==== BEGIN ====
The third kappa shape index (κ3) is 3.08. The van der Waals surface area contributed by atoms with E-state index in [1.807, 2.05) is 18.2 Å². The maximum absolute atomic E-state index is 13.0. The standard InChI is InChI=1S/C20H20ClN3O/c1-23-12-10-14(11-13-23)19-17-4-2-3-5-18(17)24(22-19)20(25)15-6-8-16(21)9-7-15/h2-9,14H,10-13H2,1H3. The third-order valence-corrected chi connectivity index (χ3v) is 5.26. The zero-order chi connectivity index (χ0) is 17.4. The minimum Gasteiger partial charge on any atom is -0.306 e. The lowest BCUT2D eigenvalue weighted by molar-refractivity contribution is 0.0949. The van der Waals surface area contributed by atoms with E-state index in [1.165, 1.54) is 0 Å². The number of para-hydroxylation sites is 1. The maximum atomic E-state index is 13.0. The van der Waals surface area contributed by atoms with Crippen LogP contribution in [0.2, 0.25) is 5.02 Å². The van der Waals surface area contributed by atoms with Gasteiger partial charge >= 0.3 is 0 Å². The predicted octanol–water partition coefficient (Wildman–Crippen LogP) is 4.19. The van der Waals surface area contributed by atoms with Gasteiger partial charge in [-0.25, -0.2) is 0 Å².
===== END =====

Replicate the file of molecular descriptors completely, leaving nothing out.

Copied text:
The third kappa shape index (κ3) is 3.08. The van der Waals surface area contributed by atoms with E-state index in [1.807, 2.05) is 18.2 Å². The maximum absolute atomic E-state index is 13.0. The standard InChI is InChI=1S/C20H20ClN3O/c1-23-12-10-14(11-13-23)19-17-4-2-3-5-18(17)24(22-19)20(25)15-6-8-16(21)9-7-15/h2-9,14H,10-13H2,1H3. The third-order valence-corrected chi connectivity index (χ3v) is 5.26. The zero-order chi connectivity index (χ0) is 17.4. The minimum Gasteiger partial charge on any atom is -0.306 e. The lowest BCUT2D eigenvalue weighted by molar-refractivity contribution is 0.0949. The van der Waals surface area contributed by atoms with E-state index in [1.165, 1.54) is 0 Å². The number of para-hydroxylation sites is 1. The maximum atomic E-state index is 13.0. The van der Waals surface area contributed by atoms with Crippen LogP contribution in [0.2, 0.25) is 5.02 Å². The van der Waals surface area contributed by atoms with Gasteiger partial charge >= 0.3 is 0 Å². The predicted octanol–water partition coefficient (Wildman–Crippen LogP) is 4.19. The van der Waals surface area contributed by atoms with Gasteiger partial charge in [-0.25, -0.2) is 0 Å².